Raku Kichizaemon on the Avant-Garde Tradition of Raku Ware (Video)


Raku Kichizaemon, the fifteenth grand master of the Raku line of potters, creates avant-garde works of ceramic art rooted in 450 years of tradition. With a tea bowl of his own making in hand, he discusses the philosophical underpinnings of Raku ware.

Raku Kichizaemon is the fifteenth generation in a line of potters that began in the sixteenth century with Chōjirō, who created pitch-black tea bowls in the wabi-cha aesthetic at the bidding of the tea master Sen no Rikyū (1522–91). For some 450 years, the Raku family of Kyoto has exclusively transmitted from father to son its art of making bowls for the tea ceremony. Kichizaemon, the current head, brought along one of his own creations to the Nippon.com studio to talk about Raku ware.

The interview addresses some basic questions: Who invented Raku ware, and in what historical context? What is the philosophy behind Raku tea bowls? Why does Raku ware specialize in two basic colors, red and black? How does making a Raku bowl differ from other arts, such as painting?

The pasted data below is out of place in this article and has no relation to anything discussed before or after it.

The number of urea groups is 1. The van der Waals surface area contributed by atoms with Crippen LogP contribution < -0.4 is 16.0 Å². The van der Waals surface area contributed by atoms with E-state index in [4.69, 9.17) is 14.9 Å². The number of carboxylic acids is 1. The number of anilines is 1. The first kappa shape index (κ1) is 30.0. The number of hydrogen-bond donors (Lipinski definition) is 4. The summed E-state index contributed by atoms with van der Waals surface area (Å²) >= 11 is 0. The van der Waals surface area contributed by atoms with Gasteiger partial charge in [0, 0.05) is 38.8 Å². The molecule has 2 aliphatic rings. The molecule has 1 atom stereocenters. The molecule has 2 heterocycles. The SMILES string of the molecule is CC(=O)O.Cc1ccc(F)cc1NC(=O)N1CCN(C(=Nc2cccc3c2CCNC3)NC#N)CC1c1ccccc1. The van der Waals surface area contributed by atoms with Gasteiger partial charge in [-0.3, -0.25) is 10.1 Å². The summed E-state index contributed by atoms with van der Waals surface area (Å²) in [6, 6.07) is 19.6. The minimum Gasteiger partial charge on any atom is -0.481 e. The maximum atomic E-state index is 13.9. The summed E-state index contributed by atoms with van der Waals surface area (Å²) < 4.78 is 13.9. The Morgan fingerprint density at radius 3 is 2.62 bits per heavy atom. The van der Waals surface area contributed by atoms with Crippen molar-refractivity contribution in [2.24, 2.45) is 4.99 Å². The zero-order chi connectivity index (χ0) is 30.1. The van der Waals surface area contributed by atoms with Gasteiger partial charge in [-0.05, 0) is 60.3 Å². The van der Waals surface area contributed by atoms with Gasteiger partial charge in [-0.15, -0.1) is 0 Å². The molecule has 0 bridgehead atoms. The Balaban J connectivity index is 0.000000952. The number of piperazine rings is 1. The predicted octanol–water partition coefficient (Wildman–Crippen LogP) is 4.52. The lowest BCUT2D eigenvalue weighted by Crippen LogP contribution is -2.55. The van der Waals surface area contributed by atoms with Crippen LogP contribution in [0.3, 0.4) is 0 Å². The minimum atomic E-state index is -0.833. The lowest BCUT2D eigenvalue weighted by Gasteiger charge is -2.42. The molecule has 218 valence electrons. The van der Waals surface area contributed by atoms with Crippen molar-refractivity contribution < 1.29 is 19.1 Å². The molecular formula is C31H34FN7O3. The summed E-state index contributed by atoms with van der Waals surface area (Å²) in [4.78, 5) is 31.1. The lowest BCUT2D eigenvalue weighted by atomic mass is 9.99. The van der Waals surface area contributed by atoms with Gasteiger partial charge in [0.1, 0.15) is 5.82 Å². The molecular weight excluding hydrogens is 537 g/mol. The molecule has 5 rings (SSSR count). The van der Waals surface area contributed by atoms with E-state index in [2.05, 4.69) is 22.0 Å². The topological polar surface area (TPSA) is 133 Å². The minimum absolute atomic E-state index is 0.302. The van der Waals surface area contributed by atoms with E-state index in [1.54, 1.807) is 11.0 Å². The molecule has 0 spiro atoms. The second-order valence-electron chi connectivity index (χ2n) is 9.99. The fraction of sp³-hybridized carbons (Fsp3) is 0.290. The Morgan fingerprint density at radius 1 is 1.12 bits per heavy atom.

In the video, Kichizaemon delves into the aesthetics of Raku tea bowls, which combine centuries of tradition with an avant-garde spirit. Along the way, he also touches on the sense of nature and spirituality evident in Chōjirō’s works.

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(Originally published in Japanese on May 18, 2017. Video shot and edited by Otome Kaita, with additional video by Hanabusa Ryō. Interview and text by Kawakatsu Miki. Banner photo by Kawamoto Seiya.)

tradition tea ceremony arts and crafts Raku